DAVAO CITY, Philippines — The Philippine Ecumenical Peace Platform, a network of five major religious groups in the country, lauded on Tuesday the Royal Norwegian Government for facilitating the second round of peace talks between the Government of the Philippines and the National Democratic Front.
In a press statement, Archbishop Antonio Ledesma, SJ, co-chairperson of the PEPP, said he was impressed with the progress of the peace talks between the government and the communist rebels.
“The progress that has been made on agreeing on a framework for the Comprehensive Agreement on Social and Economic Reforms by both parties is impressive,” Ledesma of Archdiocese of Cagayan de Oro said.
He added “we are looking forward to the public consultations that will begin to further fill out what these reforms will be in detail.”
Fr. Rex RB. Reyes, Jr. general secretary of the National Council of Churches in the Philippines (NCCP) and also co-chair of the PEPP, viewed the planned amnesty for the 434 political detainees as “a very important confidence boosting measure that prepares the ground for even more progress to be made on reaching common understanding between the two sides.”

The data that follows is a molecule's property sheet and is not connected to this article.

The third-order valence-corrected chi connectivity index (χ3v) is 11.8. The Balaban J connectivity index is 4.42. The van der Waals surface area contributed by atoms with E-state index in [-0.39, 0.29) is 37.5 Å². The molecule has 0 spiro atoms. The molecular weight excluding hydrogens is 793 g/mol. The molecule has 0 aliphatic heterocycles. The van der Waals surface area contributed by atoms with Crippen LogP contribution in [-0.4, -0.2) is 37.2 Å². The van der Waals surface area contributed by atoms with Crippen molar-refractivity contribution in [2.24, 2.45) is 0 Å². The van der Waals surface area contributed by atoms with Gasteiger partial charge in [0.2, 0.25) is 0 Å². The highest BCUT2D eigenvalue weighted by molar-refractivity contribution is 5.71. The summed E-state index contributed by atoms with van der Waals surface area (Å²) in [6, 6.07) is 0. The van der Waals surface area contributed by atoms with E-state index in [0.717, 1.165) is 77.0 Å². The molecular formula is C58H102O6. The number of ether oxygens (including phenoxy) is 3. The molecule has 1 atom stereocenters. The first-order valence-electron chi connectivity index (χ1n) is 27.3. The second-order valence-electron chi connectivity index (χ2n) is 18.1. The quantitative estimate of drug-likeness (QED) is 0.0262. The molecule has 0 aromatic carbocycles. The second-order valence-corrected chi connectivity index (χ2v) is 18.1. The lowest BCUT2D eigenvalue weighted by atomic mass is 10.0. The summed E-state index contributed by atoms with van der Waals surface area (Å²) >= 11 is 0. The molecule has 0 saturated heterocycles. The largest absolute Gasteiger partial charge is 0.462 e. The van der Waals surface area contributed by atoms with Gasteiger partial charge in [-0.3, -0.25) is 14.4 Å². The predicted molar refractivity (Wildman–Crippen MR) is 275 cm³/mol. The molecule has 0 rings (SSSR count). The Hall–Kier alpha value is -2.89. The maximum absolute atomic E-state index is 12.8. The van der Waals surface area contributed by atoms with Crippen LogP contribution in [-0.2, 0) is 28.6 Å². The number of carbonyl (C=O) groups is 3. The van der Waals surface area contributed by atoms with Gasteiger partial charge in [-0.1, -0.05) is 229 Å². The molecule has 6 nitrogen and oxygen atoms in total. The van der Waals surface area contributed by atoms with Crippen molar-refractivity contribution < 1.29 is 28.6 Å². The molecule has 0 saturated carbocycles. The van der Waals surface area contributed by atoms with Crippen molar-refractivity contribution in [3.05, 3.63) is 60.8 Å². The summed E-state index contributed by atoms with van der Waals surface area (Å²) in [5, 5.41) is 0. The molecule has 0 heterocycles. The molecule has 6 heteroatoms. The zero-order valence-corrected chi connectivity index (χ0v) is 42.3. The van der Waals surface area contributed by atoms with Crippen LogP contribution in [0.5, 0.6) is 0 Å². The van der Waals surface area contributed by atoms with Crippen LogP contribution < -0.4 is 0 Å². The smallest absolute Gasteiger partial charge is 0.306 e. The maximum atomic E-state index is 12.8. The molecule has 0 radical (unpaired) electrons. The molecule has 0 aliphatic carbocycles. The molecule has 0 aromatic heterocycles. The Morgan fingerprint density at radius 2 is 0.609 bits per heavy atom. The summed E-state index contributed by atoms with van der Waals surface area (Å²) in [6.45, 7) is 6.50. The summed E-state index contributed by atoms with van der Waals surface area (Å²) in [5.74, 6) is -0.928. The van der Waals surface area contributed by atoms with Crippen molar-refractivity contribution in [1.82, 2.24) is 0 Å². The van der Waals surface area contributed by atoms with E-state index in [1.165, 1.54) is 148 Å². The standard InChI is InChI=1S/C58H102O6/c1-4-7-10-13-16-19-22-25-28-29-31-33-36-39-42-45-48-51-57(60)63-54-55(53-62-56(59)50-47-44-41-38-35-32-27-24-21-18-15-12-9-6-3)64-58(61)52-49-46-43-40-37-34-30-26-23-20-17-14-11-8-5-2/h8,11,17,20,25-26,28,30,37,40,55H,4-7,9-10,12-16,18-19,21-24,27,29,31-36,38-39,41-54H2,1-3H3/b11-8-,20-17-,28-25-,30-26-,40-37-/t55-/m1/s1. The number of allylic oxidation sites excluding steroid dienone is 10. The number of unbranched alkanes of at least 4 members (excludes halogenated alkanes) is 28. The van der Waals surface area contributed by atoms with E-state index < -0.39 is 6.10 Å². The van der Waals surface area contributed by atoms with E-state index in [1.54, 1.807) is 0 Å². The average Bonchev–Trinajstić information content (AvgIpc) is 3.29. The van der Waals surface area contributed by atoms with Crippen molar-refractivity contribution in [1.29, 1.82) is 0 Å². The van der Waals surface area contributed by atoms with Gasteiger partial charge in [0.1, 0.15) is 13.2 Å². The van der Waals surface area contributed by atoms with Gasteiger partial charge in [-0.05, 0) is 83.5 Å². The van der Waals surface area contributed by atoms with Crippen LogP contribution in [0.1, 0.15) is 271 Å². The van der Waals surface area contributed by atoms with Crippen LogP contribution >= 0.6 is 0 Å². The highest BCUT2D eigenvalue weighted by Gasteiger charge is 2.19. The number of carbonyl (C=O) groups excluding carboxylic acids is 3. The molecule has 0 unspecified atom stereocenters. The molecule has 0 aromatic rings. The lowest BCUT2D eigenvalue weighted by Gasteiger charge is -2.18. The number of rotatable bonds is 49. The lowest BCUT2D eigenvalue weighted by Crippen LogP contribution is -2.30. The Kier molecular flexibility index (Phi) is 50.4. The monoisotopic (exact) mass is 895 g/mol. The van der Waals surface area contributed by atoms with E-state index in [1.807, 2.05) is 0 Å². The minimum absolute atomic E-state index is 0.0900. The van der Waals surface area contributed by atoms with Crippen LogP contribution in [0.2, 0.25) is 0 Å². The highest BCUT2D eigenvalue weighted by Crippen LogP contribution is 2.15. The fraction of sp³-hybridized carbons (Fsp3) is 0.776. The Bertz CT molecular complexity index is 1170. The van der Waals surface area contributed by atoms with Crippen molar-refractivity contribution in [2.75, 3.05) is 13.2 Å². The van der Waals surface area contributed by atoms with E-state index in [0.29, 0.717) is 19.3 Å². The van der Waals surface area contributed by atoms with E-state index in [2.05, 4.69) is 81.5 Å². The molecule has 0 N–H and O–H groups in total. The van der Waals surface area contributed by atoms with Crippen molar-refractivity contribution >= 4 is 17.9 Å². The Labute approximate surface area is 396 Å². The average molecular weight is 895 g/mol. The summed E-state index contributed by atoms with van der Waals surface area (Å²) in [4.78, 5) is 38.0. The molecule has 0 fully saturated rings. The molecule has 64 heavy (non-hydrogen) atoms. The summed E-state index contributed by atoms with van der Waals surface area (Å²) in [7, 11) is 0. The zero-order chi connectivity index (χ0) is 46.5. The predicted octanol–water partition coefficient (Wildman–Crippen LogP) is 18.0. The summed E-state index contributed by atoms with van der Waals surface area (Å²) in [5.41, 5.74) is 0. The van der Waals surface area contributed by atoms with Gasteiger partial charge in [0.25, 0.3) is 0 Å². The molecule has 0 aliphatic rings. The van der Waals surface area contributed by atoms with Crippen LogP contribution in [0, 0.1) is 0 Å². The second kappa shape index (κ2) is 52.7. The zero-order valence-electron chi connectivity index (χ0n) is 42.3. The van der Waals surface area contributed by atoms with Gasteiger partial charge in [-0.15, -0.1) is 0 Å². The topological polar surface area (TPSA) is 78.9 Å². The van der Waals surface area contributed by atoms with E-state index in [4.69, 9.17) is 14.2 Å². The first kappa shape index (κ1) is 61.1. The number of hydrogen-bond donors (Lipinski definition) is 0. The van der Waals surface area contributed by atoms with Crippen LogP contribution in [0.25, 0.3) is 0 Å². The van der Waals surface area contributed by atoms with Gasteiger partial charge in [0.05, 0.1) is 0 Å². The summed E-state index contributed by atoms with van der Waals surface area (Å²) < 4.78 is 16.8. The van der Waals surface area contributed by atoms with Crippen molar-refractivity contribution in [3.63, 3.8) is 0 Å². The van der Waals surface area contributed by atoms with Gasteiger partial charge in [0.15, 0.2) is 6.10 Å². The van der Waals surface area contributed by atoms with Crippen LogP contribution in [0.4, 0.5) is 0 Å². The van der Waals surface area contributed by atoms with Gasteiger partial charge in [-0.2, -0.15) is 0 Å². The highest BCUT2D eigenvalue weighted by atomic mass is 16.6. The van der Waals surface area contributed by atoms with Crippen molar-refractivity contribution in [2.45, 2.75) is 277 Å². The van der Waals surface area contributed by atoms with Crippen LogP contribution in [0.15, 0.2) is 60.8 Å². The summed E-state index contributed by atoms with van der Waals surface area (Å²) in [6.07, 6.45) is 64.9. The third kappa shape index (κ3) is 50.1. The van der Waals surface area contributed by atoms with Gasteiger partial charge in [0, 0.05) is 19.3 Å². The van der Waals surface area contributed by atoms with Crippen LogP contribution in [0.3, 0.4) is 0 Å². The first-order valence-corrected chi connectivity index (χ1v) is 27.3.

He also pointed out that the ongoing talks are not without difficulties, referring to the interim bilateral ceasefire agreement which both Parties would sign on Oct. 27.
“The will of both sides to ensure that the ceasefire is strictly enforced, with any violations being monitored and effectively dealt with before they give rise to the escalation of continued violent encounters, is very important, according to Reyes.
“That the two sides in such a long and protracted war are now actually discussing the root causes of the armed conflict, are serious about a ceasefire agreement, and are showing a commitment to move towards a negotiated peace is something for which our nation and our people have been yearning for decades” Ledesma further explained.
He added that “peace is the hope of all people, but we are aware that peace is not simply the silence of the guns, but must be based on justice and meaningful change for the majority of our people who suffer in poverty.”
“If this kind of peace is not established, and the hunger and suffering of the majority continues, no matter how much talking happens, the violence of the past will resurface again,” the group noted. (davaotoday.com)